Preparing for your appointment

You might start by seeing your primary care provider. He or she may refer you to a doctor trained in brain and nervous system conditions (neurologist) or a speech-language pathologist.

What you can do

When you make the appointment, ask if there's anything you need to do in advance, such as fasting before having a specific test. Make a list of:

  • Your symptoms, including any that seem unrelated to the reason for your appointment
  • Key personal information, including major stresses, recent life changes and family medical history
  • All medications, vitamins and supplements you take, including doses
  • Questions to ask your doctor

Take a family member or friend along, if possible, to help with communication and to help you remember the information you receive.

For primary progressive aphasia, some questions to ask your doctor include:

  • What's likely causing my symptoms?
  • Other than the most likely cause, what are other possible causes?
  • What tests do I need?
  • Is my condition likely temporary or chronic?
  • What's the best course of action?
  • What are the alternatives to the primary approach you're suggesting?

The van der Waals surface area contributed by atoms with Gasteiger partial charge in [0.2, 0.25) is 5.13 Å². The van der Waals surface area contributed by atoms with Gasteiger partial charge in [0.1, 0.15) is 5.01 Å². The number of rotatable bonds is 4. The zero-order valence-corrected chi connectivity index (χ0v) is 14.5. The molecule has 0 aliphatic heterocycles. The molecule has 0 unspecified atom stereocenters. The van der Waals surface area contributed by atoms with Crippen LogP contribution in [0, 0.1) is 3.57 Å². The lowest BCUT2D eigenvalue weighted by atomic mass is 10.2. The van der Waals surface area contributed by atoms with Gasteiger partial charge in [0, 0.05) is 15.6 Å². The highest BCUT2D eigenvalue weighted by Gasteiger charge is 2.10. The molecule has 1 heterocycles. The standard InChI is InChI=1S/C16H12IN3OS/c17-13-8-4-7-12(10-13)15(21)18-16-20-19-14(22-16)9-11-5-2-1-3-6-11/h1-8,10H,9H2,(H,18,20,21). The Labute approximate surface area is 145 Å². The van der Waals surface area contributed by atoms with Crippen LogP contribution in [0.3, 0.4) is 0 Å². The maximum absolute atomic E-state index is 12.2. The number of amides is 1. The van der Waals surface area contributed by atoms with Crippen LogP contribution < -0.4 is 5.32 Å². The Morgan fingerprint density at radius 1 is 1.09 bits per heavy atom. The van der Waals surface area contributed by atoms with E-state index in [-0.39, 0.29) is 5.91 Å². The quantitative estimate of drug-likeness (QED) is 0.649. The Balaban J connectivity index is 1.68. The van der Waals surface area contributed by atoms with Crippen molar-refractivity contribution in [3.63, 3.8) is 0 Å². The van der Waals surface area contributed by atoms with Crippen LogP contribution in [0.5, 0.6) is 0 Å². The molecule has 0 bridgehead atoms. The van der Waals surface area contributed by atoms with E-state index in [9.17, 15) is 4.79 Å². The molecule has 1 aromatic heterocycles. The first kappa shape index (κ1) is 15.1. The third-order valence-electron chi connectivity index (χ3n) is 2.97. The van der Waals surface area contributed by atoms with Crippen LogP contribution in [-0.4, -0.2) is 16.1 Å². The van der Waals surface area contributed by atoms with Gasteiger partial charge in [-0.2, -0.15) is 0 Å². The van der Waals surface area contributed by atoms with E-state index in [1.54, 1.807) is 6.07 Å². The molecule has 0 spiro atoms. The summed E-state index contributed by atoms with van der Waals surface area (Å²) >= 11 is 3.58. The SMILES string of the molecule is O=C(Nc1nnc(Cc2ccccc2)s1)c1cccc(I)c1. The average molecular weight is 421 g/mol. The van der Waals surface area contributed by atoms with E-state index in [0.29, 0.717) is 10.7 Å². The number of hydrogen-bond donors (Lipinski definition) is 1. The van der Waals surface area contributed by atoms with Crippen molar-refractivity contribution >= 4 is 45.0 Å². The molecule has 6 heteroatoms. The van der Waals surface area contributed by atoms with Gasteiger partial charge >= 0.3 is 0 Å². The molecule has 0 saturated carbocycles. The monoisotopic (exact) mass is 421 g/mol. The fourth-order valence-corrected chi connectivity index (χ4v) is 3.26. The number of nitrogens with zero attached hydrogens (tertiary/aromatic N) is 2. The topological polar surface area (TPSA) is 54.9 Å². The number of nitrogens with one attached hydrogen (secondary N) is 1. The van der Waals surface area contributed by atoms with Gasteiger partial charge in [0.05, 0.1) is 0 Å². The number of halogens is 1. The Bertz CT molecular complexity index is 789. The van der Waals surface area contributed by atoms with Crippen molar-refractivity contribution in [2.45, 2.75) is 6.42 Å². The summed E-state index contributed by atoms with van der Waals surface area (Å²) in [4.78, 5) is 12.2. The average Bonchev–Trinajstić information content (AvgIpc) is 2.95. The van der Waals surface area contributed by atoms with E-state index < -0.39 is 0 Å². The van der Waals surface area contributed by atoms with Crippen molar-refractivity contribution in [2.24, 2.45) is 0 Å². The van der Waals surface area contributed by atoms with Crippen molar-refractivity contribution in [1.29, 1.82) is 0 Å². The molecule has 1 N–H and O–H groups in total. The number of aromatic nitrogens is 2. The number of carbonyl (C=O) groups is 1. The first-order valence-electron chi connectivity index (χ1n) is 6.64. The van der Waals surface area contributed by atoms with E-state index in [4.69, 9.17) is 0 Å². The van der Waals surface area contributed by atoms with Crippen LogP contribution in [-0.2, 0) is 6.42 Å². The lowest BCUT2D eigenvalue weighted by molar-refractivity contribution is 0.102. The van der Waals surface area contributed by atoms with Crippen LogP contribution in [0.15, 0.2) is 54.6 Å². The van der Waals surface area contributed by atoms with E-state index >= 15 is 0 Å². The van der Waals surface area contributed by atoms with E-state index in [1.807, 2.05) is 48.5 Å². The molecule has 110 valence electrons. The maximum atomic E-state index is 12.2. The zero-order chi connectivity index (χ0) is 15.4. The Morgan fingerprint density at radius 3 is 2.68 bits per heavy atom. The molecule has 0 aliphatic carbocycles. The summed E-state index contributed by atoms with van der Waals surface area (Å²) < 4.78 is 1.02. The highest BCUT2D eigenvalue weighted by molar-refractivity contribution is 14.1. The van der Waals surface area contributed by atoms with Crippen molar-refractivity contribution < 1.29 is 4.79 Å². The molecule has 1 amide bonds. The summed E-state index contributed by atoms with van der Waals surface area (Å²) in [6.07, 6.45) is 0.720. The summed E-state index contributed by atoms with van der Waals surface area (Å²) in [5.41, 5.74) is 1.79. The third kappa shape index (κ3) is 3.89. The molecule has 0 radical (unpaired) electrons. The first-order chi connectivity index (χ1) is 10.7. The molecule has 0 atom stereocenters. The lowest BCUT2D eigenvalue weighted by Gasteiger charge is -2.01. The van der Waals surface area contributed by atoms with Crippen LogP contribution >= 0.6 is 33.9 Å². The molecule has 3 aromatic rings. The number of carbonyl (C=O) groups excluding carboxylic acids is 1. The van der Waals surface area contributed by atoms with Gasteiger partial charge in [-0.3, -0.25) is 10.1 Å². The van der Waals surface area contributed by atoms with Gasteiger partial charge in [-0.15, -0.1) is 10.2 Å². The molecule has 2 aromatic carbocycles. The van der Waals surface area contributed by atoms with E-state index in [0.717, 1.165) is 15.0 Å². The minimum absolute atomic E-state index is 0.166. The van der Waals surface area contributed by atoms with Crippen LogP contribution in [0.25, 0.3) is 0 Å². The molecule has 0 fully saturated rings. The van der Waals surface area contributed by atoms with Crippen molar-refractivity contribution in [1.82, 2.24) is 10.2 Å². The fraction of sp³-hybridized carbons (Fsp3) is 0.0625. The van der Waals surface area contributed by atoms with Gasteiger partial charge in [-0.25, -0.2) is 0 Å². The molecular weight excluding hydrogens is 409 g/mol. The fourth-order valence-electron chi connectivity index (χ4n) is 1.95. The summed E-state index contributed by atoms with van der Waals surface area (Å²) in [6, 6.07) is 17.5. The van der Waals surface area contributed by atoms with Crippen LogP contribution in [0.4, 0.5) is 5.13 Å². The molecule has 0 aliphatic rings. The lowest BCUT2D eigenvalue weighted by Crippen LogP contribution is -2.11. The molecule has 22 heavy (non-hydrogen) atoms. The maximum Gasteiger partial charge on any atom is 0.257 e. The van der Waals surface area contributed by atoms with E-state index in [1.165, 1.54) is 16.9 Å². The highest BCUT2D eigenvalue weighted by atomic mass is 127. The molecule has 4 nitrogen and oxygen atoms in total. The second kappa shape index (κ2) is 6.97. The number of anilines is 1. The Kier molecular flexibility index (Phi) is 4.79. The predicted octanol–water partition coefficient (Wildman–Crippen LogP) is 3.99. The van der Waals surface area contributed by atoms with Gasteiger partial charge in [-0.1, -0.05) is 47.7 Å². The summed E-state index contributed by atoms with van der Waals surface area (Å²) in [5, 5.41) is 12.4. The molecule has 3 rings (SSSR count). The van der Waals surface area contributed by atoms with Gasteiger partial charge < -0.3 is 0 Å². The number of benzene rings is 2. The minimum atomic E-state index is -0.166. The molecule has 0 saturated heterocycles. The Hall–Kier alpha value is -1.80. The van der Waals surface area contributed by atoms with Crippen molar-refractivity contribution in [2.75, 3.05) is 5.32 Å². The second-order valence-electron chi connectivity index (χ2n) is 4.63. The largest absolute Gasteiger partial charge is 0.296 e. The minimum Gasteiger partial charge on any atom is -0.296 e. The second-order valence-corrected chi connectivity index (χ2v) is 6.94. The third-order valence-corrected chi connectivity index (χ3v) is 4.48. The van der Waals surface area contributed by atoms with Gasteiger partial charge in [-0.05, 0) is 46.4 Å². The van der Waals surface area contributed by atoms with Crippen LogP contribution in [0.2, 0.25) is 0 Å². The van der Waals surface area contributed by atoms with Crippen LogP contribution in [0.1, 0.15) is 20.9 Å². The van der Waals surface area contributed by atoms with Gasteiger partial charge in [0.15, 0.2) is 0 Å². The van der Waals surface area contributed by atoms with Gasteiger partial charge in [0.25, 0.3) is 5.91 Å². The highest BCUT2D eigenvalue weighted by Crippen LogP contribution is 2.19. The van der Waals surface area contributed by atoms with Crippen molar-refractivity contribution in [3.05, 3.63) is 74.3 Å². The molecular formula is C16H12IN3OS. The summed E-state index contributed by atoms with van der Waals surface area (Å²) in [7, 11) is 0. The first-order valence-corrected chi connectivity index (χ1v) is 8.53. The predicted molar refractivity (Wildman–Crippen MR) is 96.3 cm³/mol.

• I have other health conditions. How can I best manage them together?
  • Are there restrictions I need to follow?
  • Should I see a specialist?
  • Are there brochures or other printed material I can have? What websites do you recommend? 

Don't hesitate to ask other questions.

What to expect from your doctor

What happens during your appointment will vary depending on the type of doctor you see. Your doctor may ask:

  • When did your symptoms begin?
  • Have your symptoms been continuous or occasional?
  • How severe are your symptoms?
  • What, if anything, seems to improve your symptoms?
  • What, if anything, appears to worsen your symptoms?
Jan. 05, 2016
References
  1. Primary progressive aphasia. National Aphasia Association. http://www.aphasia.org/aphasia-resources/primary-progressive-aphasia/. Accessed Oct. 18, 2015.
  2. Lee SE, et al. Frontotemporal dementia: Clinical features and diagnosis. http://www.uptodate.com/home. Accessed Oct. 18, 2015.
  3. Leger GC, et al. A review on primary progressive aphasia. Neuropsychiatric Disease and Treatment. 2007;3:745.
  4. Kirshner HS. Frontotemporal dementia and primary progressive aphasia, a review. Neuropsychiatric Disease and Treatment. 2014;10:1045.
  5. Mesulam M, et al. Primary progressive aphasia and the evolving neurology of the language network. Nature Reviews Neurology. 2014;10:554.
  6. Rogalski EJ, et al. Association between the prevalence of learning disabilities and primary progressive aphasia. JAMA Neurology. 2014;71:1576.
  7. Masulam M. Primary progressive aphasia. Dementia & Neuropsychologia. 2013;7:2.
  8. Family adjustment to aphasia. American Speech-Language-Hearing Association. http://www.asha.org/public/speech/disorders/FamilyAdjustmentAphasia/. Accessed Oct. 20, 2015.